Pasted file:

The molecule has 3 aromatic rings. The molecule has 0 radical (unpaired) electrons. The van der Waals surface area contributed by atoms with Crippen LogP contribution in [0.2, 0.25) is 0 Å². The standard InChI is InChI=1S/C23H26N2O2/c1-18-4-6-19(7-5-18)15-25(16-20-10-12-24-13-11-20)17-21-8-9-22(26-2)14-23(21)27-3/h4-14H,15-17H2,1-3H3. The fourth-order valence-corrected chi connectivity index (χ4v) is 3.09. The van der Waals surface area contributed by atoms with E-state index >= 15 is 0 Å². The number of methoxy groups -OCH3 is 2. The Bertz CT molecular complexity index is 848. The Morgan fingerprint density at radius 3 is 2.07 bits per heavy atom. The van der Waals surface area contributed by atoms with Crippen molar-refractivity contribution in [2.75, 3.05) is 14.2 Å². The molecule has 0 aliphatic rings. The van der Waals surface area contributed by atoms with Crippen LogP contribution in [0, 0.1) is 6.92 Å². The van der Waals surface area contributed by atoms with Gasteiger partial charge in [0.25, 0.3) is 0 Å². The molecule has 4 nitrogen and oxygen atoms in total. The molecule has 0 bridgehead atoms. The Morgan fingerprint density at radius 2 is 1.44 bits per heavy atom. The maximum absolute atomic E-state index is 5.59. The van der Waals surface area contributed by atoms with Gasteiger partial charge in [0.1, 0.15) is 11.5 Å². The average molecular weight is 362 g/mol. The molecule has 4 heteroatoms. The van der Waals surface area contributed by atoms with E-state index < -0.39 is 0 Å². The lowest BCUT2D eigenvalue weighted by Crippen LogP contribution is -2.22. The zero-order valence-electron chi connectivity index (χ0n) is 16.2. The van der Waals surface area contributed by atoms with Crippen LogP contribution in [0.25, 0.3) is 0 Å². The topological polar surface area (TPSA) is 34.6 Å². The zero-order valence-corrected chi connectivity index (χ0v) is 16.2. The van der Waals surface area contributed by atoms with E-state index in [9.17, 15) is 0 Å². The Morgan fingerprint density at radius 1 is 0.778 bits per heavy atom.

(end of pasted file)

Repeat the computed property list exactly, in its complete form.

The molecule has 3 aromatic rings. The molecule has 0 radical (unpaired) electrons. The van der Waals surface area contributed by atoms with Crippen LogP contribution in [0.2, 0.25) is 0 Å². The standard InChI is InChI=1S/C23H26N2O2/c1-18-4-6-19(7-5-18)15-25(16-20-10-12-24-13-11-20)17-21-8-9-22(26-2)14-23(21)27-3/h4-14H,15-17H2,1-3H3. The fourth-order valence-corrected chi connectivity index (χ4v) is 3.09. The van der Waals surface area contributed by atoms with E-state index >= 15 is 0 Å². The number of methoxy groups -OCH3 is 2. The Bertz CT molecular complexity index is 848. The Morgan fingerprint density at radius 3 is 2.07 bits per heavy atom. The van der Waals surface area contributed by atoms with Crippen molar-refractivity contribution in [2.75, 3.05) is 14.2 Å². The molecule has 0 aliphatic rings. The van der Waals surface area contributed by atoms with Crippen LogP contribution in [0, 0.1) is 6.92 Å². The van der Waals surface area contributed by atoms with Gasteiger partial charge in [0.25, 0.3) is 0 Å². The molecule has 4 nitrogen and oxygen atoms in total. The molecule has 0 bridgehead atoms. The Morgan fingerprint density at radius 2 is 1.44 bits per heavy atom. The maximum absolute atomic E-state index is 5.59. The van der Waals surface area contributed by atoms with Gasteiger partial charge in [0.1, 0.15) is 11.5 Å². The average molecular weight is 362 g/mol. The molecule has 4 heteroatoms. The van der Waals surface area contributed by atoms with E-state index < -0.39 is 0 Å². The lowest BCUT2D eigenvalue weighted by Crippen LogP contribution is -2.22. The zero-order valence-electron chi connectivity index (χ0n) is 16.2. The van der Waals surface area contributed by atoms with Crippen LogP contribution in [0.25, 0.3) is 0 Å². The topological polar surface area (TPSA) is 34.6 Å². The zero-order valence-corrected chi connectivity index (χ0v) is 16.2. The van der Waals surface area contributed by atoms with E-state index in [9.17, 15) is 0 Å². The Morgan fingerprint density at radius 1 is 0.778 bits per heavy atom.